The Song Navigator: Retransmisión / Reality Check

“La realidad no es la única verdad- The reality is not the only truth”.

Our song “Retransmision” has the most special place in my heart. It was written in times when I faced difficulties in my personal life. But as the chorus says “The reality is not the only truth”. What was reality in those days was not the only truth, although it seemed everything was gone. I was not able to see the truth because

“Soy una máquina rota

radio que no funciona

estoy buscando en esta confusión alguna señal”

“I am a broken machine

a radio that doesn’t work

I’m searching in amidst this confusion for any signal”

When a person is broken and lost, one looks for answers everywhere. When you stop looking, one really starts to see. There is a great difference in looking vs. seeing. And if you do not look for answers everywhere, you see them in yourself, if you stop and be present for what is “now”.

The song was born in front of a fireplace in my home. Me and Okko had been out having some beers. We ended up having an after party at my place. As we sat in front of the fireplace we started to jam. I told Okko that I have come up with a new violin theme (which starts the song and appears in the middle part too). I played the theme and we both had tears in our eyes (yes we were drunk and had this normal “you are a good guy”-phase going on). A couple of weeks later Okko had made a whole song out of it. Think it is a beautiful theme and song. Thanks to Anna for the beautiful lyrics too!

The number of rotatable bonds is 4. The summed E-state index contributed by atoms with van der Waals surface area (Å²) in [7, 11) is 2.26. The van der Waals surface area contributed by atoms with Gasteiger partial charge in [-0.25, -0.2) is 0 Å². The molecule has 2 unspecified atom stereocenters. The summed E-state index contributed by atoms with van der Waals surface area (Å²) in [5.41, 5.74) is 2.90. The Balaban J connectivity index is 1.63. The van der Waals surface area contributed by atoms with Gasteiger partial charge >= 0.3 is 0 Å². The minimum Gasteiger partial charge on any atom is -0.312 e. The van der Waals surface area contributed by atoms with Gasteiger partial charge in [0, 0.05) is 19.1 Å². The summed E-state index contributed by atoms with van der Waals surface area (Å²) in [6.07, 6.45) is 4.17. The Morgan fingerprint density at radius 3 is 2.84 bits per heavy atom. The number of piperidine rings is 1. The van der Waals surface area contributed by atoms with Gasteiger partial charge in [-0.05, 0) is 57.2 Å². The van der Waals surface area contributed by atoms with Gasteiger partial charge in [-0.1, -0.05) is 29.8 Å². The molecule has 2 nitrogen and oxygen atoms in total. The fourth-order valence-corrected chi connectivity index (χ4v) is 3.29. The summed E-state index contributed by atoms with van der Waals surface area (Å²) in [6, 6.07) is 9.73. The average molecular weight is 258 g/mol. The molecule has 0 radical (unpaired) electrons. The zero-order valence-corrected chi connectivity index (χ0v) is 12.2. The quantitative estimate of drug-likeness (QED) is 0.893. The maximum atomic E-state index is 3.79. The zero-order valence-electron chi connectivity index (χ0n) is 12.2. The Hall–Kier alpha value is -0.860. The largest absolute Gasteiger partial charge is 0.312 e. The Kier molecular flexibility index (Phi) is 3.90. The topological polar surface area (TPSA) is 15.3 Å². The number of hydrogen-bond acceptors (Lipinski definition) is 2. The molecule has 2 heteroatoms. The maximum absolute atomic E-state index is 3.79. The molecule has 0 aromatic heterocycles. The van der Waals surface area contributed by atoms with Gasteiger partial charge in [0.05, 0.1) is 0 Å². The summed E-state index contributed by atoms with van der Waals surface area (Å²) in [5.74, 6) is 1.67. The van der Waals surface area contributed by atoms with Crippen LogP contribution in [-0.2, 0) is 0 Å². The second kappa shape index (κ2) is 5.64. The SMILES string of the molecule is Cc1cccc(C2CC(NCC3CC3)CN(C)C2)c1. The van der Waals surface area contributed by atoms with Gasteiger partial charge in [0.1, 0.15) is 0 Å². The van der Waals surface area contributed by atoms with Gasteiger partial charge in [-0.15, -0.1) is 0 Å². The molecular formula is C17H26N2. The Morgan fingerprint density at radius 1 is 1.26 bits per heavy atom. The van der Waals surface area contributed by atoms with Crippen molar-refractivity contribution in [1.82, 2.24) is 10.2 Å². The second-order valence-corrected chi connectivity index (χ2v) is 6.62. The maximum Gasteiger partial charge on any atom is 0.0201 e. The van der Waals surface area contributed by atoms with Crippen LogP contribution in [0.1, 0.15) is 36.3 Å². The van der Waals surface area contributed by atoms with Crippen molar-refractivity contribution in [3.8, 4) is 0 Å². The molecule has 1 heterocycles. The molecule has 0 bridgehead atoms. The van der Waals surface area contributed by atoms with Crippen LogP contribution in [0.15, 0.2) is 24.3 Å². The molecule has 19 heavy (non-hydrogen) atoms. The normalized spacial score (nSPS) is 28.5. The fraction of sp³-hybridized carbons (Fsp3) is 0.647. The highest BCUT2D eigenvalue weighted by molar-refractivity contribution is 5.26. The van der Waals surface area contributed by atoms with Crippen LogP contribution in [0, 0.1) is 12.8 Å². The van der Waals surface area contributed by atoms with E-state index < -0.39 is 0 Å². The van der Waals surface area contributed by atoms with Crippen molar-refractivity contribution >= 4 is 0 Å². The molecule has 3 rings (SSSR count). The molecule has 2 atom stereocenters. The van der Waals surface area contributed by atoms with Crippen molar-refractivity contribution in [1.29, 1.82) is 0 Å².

The Song Navigator: Paseando (sometimes you need no more than dance)

“To have some fun, sometimes that’s all you need, if you don’t know what you want, you don’t really need it. In my life it’s joy that has any meaning”

Bulería is flamenco´s party “palo”, in other words the rhythm for having fun. It is danced, played and sang together in the party until sunrise. It is a song, which traditionally ends the flamenco performance. But even though it may look as if the singers, dancers and players were just having fun together, they know the exact rules of how to “play” bulería. It doesn’t matter where you come from, you can speak bulería. Rhythm is the element that unifies people.

“Wearing this dark veil on my tired face. Feel like I see nothing clearly. Then you hold out your hand and on your side I know I’m not alone, with your eyes you guide me. “

Our song Paseando describes the story of the morning after party. We have been playing, singing and dancing together until the wee hours. When making music together, communality is a very important thing. You should also have some fun and unforgettable moments alongside the music. Bajo Cero is not just a band but a group of tightly knit friends, who share special moments together. Music and dance is universal, it unites people. We need evenings, when bulería is played throughout the night until sunrise!


The Song navigator: Hierro – Iron

I heard Hierro for the first time as a demo made by Okko and it became immediately one of my favorite songs. Hierro is like a compressed miniature portrait of Bajo Cero:fragile in a certain sense, but includes a lot of strength. The song starts acoustically and minimaly but the intensity grows through the whole song and in the end everything is at full blast. It has to be mentioned about the singing that even if you didn’t understand the lyrics, you can’t help but listen to Anna’s intensive interpretation.